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Sen. Constance N. Johnson gathered with the Oklahoma Coalition for Reproductive Justice (OCRJ) and its attorneys from the Center for Reproductive Rights Monday afternoon in praising a district court’s ruling for a temporary injunction against House Bill 2226. The bill would have required women over the age of the 17 to show identification to get the emergency contraceptive, Plan B One Step or its generic equivalent. The measure would have also required those under the age of 17 to have a prescription in order to get the newer version of the “morning after” pill, and would have made access available only through the pharmacist. The CRR attorneys successfully argued the case on behalf of OCRJ and the parents of a 15-year old Oklahoman.
Sen. Johnson said the ruling was a victory for Oklahoma women.
“I’m happy with Monday’s ruling in that it will help protect Oklahoma women from unintended births and give them the same access to emergency contraceptives that other women around the nation have,” said Johnson, D-Oklahoma County. “The FDA has ruled Plan B One Step to be safe and effective, but its use is time sensitive and must occur within 72 hours. By limiting immediate access, we force women into even more difficult situations that will forever change their lives. This bill meddles with a woman’s right to control her own body and life.”
According to the OCRJ, the national average for unintended births is 38 percent but in Oklahoma it is 48 percent. Oklahoma ranks seventh in the nation in teen pregnancy.
Dr. Martha Skeeters, OCRJ president, said Monday’s ruling will greatly benefit women in Oklahoma.
“The court’s ruling is good news for Oklahoma’s women and girls. Keeping them safe from unintended births is our top priority,” said Skeeters. “Oklahoma is the only state in the nation that has enacted this type of restriction limiting access to emergency contraceptives. I hope that this law will eventually be ruled unconstitutional and Oklahoma women’s rights on this issue will be protected.”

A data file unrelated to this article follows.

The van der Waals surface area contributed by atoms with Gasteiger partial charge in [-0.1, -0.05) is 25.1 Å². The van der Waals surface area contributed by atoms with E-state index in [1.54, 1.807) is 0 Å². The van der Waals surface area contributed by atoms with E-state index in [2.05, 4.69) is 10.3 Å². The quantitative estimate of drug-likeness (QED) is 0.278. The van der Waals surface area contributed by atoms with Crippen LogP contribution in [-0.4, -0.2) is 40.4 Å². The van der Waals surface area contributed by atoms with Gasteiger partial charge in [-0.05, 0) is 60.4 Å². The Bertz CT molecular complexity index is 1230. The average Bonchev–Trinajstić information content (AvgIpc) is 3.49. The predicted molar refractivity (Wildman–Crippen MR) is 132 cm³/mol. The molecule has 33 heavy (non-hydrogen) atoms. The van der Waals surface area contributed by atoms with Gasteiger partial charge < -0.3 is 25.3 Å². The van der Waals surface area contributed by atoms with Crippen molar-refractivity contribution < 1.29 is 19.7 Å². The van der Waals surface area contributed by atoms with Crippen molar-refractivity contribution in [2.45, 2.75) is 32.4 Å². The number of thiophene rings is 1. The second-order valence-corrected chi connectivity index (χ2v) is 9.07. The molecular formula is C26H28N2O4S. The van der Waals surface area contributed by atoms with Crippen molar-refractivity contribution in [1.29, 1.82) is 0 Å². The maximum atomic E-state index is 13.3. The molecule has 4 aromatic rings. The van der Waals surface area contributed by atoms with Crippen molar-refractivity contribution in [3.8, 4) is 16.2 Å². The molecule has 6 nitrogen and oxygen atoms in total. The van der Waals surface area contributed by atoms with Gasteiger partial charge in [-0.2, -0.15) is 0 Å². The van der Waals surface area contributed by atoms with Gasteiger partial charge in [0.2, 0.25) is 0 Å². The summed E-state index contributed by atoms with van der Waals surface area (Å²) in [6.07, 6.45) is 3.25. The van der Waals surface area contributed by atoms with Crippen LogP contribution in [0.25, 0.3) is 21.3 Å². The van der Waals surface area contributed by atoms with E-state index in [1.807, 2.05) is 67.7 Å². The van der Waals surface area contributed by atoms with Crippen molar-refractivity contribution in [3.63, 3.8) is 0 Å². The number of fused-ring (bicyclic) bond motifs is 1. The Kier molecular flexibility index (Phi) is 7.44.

While Johnson was pleased with the ruling, she observed that the legislative process by which the bill was passed is typical during the last days of session when controversial proposals are inserted in conference committees. Johnson signed on as a coauthor when the bill was a Title 63/Public Health and Safety bill on health benefits. The two-sentence, Plan B One Step language in Title 59/Professions and Occupations was added during the conference committee process.
“Once again, we have acted in ways that not only violate the integrity of the legislative process but also our state Constitution regarding the one subject rule. We inserted this proposal at the eleventh hour in response to an earlier Food and Drug Administration ruling making Plan B One Step available on the shelf in drug store aisles, similar to condoms. The Courts have ruled consistently and correctly that this type of practice on the part of the Legislature is unconstitutional,” said Johnson. “Spending money defending unconstitutional bills is costly to the courts, the Legislature and taxpayers, especially when these dollars could be better spent supporting citizen well-being. The Constitution is simple – one bill, one subject.”
The new law, which was set to go into effect Thursday, is now delayed pending the outcome of the litigation and a final ruling on the constitutionality of the measure.
“The message today to Oklahoma pharmacies and women is that Plan B One Step is safe and, for now, accessible. The message to the Legislature is to utilize the legislative process in ways that protect, not harm, women,” said Johnson.